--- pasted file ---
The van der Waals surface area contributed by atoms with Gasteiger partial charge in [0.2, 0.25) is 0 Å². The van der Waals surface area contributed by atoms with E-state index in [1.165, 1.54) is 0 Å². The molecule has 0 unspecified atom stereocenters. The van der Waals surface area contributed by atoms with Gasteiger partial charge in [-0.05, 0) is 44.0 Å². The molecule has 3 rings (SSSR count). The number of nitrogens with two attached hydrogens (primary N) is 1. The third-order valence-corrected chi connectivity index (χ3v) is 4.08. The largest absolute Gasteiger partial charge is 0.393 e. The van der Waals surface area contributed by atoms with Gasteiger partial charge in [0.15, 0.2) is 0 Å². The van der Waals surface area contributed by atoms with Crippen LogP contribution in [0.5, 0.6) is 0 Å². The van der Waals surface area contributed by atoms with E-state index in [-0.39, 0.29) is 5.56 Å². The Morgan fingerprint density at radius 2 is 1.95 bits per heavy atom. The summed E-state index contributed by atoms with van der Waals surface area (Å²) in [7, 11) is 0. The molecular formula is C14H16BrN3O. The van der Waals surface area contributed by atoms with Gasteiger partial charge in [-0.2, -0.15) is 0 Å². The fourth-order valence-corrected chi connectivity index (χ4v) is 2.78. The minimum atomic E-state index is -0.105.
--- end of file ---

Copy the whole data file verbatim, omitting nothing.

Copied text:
The van der Waals surface area contributed by atoms with Gasteiger partial charge in [0.2, 0.25) is 0 Å². The van der Waals surface area contributed by atoms with E-state index in [1.165, 1.54) is 0 Å². The molecule has 0 unspecified atom stereocenters. The van der Waals surface area contributed by atoms with Gasteiger partial charge in [-0.05, 0) is 44.0 Å². The molecule has 3 rings (SSSR count). The number of nitrogens with two attached hydrogens (primary N) is 1. The third-order valence-corrected chi connectivity index (χ3v) is 4.08. The largest absolute Gasteiger partial charge is 0.393 e. The van der Waals surface area contributed by atoms with Gasteiger partial charge in [0.15, 0.2) is 0 Å². The van der Waals surface area contributed by atoms with Crippen LogP contribution in [0.5, 0.6) is 0 Å². The van der Waals surface area contributed by atoms with E-state index in [-0.39, 0.29) is 5.56 Å². The Morgan fingerprint density at radius 2 is 1.95 bits per heavy atom. The summed E-state index contributed by atoms with van der Waals surface area (Å²) in [7, 11) is 0. The molecular formula is C14H16BrN3O. The van der Waals surface area contributed by atoms with Gasteiger partial charge in [-0.2, -0.15) is 0 Å². The fourth-order valence-corrected chi connectivity index (χ4v) is 2.78. The minimum atomic E-state index is -0.105.